1. Labor Costs
Labor has to be the most significant factor making Kona priced the way it is. Kona coffee is grown in Hawaii, a US state, and is therefore subject to all of the regulations and rules of US industry.
Growing and selling coffee is done all over the world, but many times in places without labor regulations or more. They are able to produce the same amount of coffee for a fraction of the cost due to the factor that labor costs are way less – they do not have the same minimum wage standards and regulations as is required when working in the US.
To make a single pound of Kona, you need 8 pounds of fruit. One coffee tree only yields around 16 pounds of cherry, so therefore it comes down to each tree producing 2 pounds of roasted coffee. That’s not a lot considering how many times it has to be picked, cared for, and watched over. And that’s not even taking into account grading, drying, or roasting the coffee.
2. Transportation Costs
the process of growing the coffee itself is not easy. It’s grown on the slope of the largest active volcano in the world – Mauna Loa.
This lends its own challenges and problems, being on an island. It’s the very reason why it needs to be handpicked in the first place rather than mechanically harvested.
Most coffee cherries ripe individually, due to the slope and atmosphere, furthering the difficulty of non-manual harvesting.
Not only that, but when all is said and done, that coffee also needs to be shipped from Hawaii. This is no small feat when the closest US state, California, is almost 3,000 miles away while shipping to Asia is 5,000 miles.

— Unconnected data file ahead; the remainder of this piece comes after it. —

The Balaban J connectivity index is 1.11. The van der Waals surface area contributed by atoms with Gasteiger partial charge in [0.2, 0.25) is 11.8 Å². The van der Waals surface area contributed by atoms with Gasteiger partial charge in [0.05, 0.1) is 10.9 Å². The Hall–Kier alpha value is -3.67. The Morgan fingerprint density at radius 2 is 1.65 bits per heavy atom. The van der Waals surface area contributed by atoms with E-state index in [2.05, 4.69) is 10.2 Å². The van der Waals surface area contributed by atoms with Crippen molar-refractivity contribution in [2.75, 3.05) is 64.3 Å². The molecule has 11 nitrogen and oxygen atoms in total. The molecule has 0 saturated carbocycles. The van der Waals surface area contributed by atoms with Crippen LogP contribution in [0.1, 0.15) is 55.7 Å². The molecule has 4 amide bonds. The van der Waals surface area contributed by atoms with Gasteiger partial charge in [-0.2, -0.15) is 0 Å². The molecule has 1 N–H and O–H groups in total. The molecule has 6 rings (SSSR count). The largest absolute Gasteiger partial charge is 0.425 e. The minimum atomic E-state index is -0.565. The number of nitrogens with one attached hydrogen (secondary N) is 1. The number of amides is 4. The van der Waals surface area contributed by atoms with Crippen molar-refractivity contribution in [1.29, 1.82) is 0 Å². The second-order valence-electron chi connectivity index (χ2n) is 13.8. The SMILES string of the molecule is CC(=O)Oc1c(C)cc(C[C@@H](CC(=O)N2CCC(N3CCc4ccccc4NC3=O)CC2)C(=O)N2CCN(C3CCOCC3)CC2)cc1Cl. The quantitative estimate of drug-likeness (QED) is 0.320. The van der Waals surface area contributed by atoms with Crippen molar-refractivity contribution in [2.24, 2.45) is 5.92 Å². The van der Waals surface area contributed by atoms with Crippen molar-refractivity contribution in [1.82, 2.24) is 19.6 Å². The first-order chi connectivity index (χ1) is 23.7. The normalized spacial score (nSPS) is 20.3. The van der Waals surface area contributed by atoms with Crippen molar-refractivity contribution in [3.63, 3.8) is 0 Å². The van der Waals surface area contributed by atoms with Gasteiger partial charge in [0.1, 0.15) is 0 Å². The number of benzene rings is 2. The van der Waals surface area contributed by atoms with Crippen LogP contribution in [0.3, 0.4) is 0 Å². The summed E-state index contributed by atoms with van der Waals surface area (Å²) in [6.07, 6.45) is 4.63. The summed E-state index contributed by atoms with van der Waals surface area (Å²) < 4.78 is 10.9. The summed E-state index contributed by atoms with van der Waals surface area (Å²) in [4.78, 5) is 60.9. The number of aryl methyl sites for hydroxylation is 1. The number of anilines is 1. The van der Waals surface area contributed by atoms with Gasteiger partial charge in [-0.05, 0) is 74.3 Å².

3. Scarcity of Kona Coffee
There’s simply not a ton of room to grow Kona coffee. It cannot be mass produced similar to other coffee. In order for a coffee to be certified Kona, it has to be grown within a specific piece of land – called the Kona Belt. This is roughly one mile wide and 30 miles long.
This is the main reason why Kona production only accounts for 1% of total coffee grown worldwide. While this land is utilized efficiently and fully, it’s a drop in the bucket compared to large scale production.
It is estimated that around 3 million pounds of green, unroasted coffee bean are grown in the Kona region each year. That sounds like a lot, but it’s just a small fraction compared to what other countries can produce.
For example, Brazil makes almost 6 billion pounds of coffee per year and Vietnam almost half of that.
You might be wondering, what justifies going with Kona as opposed to any other coffee? Is it worth paying more simply because it’s grown in a difficult area and in the US? Well, those aren’t the only reasons you should go with Kona.
What To Look For When Buying Kona Coffee
When you are shopping for the right Kona coffee, say for example on Amazon, you’ll want to avoid Kona “blends” – which as we’ve mentioned earlier, only contain 10% of Kona coffee bean.
The other 90% can be beans from any origin, which are typically as cheap as possible in order to offset the high cost of Kona bean. What this means is that you’ll hardly get to enjoy the flavor and uniqueness of what Kona has to offer.
The type of coffee that you want to look for is 100% Kona coffee. The prices for this type depends on the farm and producer of course, but typically you wouldn’t expect to pay any less than $20 per pound. It can range up to $50 per pound or even more, and other factors are at play.
In the mid 2000s, crops became damaged due to bugs (coffee cherry borer infestation) which Hawaii fought back hard to reduce and eliminate, but as a result, prices were increased.
Ultimately, buying Kona Coffee really depends on the growing atmosphere from year to year, individual farms, the state of the crops, and more but if you make sure that is 100% whole bean Kona Coffee and that is was freshly roasted you won’t be far away from being able to brew a fantastic cup of coffee.